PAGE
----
Most hybrid and electric vehicles rely on rare earth metals. There'd be nothing wrong with that if China didn't supply in excess of 90 percent of the world's rare earth metals. Why is this a problem? Because China's recent decision to slash export quotas on rare earth metals has caused a surge in prices, for one thing.
Building a vehicle like the Toyota Prius requires 20 to 25 pounds of rare earth metals, including two-plus pounds of neodymium. Since China's government is trying to curb exports of rare earths, interest in electric motors that don't rely on rare earth metals has boomed.

One technology – developed by St. Louis, MO-based Nidec Motor – called switched-reluctance motors (SRMs), might offer a viable alternative. SRMs use a variable-speed steel rotor that spins within a housing that contains bundles of wires. Scott Nieberle, vice president of Nidec Motor, says that, "Essentially, you can get the same type of performance without needing to use rare-earth magnets."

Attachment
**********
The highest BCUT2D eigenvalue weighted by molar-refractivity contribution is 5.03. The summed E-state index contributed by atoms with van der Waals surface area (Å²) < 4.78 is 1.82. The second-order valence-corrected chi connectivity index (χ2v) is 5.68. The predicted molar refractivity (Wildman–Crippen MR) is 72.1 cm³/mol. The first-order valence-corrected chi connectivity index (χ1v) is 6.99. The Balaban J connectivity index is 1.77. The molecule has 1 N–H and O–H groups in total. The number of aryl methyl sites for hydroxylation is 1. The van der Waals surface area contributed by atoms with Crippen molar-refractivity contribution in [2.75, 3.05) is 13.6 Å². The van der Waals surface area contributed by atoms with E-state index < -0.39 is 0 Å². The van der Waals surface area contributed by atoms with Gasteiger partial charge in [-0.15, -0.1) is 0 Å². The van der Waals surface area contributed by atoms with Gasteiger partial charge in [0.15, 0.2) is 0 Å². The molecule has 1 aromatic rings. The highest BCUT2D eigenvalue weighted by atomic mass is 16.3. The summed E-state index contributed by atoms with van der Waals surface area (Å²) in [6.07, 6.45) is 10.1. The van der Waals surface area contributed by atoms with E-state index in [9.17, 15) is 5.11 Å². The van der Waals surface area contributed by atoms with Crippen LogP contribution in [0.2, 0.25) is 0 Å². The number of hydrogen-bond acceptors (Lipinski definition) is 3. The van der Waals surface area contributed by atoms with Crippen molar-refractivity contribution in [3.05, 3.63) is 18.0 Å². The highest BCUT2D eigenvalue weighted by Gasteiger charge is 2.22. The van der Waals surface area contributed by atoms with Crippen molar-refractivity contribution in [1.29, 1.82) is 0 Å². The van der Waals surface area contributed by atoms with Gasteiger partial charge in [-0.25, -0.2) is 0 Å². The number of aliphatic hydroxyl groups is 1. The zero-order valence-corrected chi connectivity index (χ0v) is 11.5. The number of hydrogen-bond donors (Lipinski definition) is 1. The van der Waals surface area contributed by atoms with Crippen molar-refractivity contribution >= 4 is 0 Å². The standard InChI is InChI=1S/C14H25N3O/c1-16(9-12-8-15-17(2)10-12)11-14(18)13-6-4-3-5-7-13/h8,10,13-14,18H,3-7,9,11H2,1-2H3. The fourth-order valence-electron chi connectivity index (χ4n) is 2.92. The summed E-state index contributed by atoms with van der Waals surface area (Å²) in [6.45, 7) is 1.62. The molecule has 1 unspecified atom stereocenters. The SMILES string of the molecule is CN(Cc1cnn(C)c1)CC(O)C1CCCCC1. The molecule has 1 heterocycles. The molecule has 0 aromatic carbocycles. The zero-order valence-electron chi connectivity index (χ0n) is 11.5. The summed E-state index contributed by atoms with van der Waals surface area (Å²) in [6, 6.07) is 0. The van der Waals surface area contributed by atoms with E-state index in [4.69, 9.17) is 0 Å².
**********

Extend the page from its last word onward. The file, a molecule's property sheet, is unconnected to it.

The commercial viability of SRMs has increased over the past three decades. In early 2011, John Deere launched two diesel-electric hybrid construction loaders equipped with SRMs. Though SRMs haven't been specifically designed for use in automobiles, Nidec says that it wouldn't take much to make SRMs that compete with rare earth metal-dependent motors used in most of today's electrified vehicles.

[Source: New York Times]

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